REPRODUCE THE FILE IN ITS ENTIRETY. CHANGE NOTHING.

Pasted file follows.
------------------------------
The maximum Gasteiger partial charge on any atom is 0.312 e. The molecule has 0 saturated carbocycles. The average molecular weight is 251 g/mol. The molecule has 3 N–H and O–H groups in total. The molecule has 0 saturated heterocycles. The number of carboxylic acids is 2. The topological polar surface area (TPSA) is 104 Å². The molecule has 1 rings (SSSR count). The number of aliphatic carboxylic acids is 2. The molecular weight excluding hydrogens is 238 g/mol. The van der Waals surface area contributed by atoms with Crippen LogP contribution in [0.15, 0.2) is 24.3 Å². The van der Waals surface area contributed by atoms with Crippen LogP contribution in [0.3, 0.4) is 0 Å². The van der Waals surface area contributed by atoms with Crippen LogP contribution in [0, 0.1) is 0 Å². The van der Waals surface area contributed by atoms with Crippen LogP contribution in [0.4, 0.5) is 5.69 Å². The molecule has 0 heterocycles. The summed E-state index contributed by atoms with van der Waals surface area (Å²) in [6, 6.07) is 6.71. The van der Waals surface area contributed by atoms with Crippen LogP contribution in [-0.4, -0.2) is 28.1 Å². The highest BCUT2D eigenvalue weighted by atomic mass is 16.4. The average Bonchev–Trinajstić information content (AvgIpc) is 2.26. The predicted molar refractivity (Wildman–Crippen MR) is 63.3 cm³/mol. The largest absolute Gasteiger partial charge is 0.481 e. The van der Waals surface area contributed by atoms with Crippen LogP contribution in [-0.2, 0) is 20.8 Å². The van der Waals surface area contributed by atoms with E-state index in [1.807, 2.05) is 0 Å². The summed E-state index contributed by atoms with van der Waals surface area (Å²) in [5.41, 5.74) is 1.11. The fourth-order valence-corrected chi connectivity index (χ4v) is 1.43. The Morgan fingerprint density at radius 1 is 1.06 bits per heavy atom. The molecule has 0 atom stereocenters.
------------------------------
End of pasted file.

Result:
The maximum Gasteiger partial charge on any atom is 0.312 e. The molecule has 0 saturated carbocycles. The average molecular weight is 251 g/mol. The molecule has 3 N–H and O–H groups in total. The molecule has 0 saturated heterocycles. The number of carboxylic acids is 2. The topological polar surface area (TPSA) is 104 Å². The molecule has 1 rings (SSSR count). The number of aliphatic carboxylic acids is 2. The molecular weight excluding hydrogens is 238 g/mol. The van der Waals surface area contributed by atoms with Crippen LogP contribution in [0.15, 0.2) is 24.3 Å². The van der Waals surface area contributed by atoms with Crippen LogP contribution in [0.3, 0.4) is 0 Å². The van der Waals surface area contributed by atoms with Crippen LogP contribution in [0, 0.1) is 0 Å². The van der Waals surface area contributed by atoms with Crippen LogP contribution in [0.4, 0.5) is 5.69 Å². The molecule has 0 heterocycles. The summed E-state index contributed by atoms with van der Waals surface area (Å²) in [6, 6.07) is 6.71. The van der Waals surface area contributed by atoms with Crippen LogP contribution in [-0.4, -0.2) is 28.1 Å². The highest BCUT2D eigenvalue weighted by atomic mass is 16.4. The average Bonchev–Trinajstić information content (AvgIpc) is 2.26. The predicted molar refractivity (Wildman–Crippen MR) is 63.3 cm³/mol. The largest absolute Gasteiger partial charge is 0.481 e. The van der Waals surface area contributed by atoms with Crippen LogP contribution in [-0.2, 0) is 20.8 Å². The van der Waals surface area contributed by atoms with E-state index in [1.807, 2.05) is 0 Å². The summed E-state index contributed by atoms with van der Waals surface area (Å²) in [5.41, 5.74) is 1.11. The fourth-order valence-corrected chi connectivity index (χ4v) is 1.43. The Morgan fingerprint density at radius 1 is 1.06 bits per heavy atom. The molecule has 0 atom stereocenters.